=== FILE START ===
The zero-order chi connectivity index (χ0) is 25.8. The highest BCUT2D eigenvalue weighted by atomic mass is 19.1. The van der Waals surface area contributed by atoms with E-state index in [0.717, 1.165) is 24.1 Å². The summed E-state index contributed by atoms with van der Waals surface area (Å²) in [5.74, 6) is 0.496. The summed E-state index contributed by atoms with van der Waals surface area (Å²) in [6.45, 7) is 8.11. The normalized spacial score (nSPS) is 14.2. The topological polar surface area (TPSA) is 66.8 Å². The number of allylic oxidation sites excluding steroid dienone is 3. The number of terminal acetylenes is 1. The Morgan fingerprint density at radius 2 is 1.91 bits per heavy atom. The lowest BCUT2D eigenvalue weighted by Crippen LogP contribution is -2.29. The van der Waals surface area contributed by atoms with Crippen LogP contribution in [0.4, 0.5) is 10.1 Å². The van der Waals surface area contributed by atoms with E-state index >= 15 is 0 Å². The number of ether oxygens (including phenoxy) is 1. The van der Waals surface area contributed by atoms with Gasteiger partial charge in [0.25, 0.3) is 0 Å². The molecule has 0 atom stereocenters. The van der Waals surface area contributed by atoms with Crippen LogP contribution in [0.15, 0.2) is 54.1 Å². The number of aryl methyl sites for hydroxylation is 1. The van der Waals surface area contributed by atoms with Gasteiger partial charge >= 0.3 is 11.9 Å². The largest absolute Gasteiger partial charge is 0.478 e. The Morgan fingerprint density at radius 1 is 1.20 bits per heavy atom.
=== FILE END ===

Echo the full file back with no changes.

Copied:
The zero-order chi connectivity index (χ0) is 25.8. The highest BCUT2D eigenvalue weighted by atomic mass is 19.1. The van der Waals surface area contributed by atoms with E-state index in [0.717, 1.165) is 24.1 Å². The summed E-state index contributed by atoms with van der Waals surface area (Å²) in [5.74, 6) is 0.496. The summed E-state index contributed by atoms with van der Waals surface area (Å²) in [6.45, 7) is 8.11. The normalized spacial score (nSPS) is 14.2. The topological polar surface area (TPSA) is 66.8 Å². The number of allylic oxidation sites excluding steroid dienone is 3. The number of terminal acetylenes is 1. The Morgan fingerprint density at radius 2 is 1.91 bits per heavy atom. The lowest BCUT2D eigenvalue weighted by Crippen LogP contribution is -2.29. The van der Waals surface area contributed by atoms with Crippen LogP contribution in [0.4, 0.5) is 10.1 Å². The van der Waals surface area contributed by atoms with E-state index >= 15 is 0 Å². The number of ether oxygens (including phenoxy) is 1. The van der Waals surface area contributed by atoms with Gasteiger partial charge in [0.25, 0.3) is 0 Å². The molecule has 0 atom stereocenters. The van der Waals surface area contributed by atoms with Crippen LogP contribution in [0.15, 0.2) is 54.1 Å². The number of aryl methyl sites for hydroxylation is 1. The van der Waals surface area contributed by atoms with Gasteiger partial charge >= 0.3 is 11.9 Å². The largest absolute Gasteiger partial charge is 0.478 e. The Morgan fingerprint density at radius 1 is 1.20 bits per heavy atom.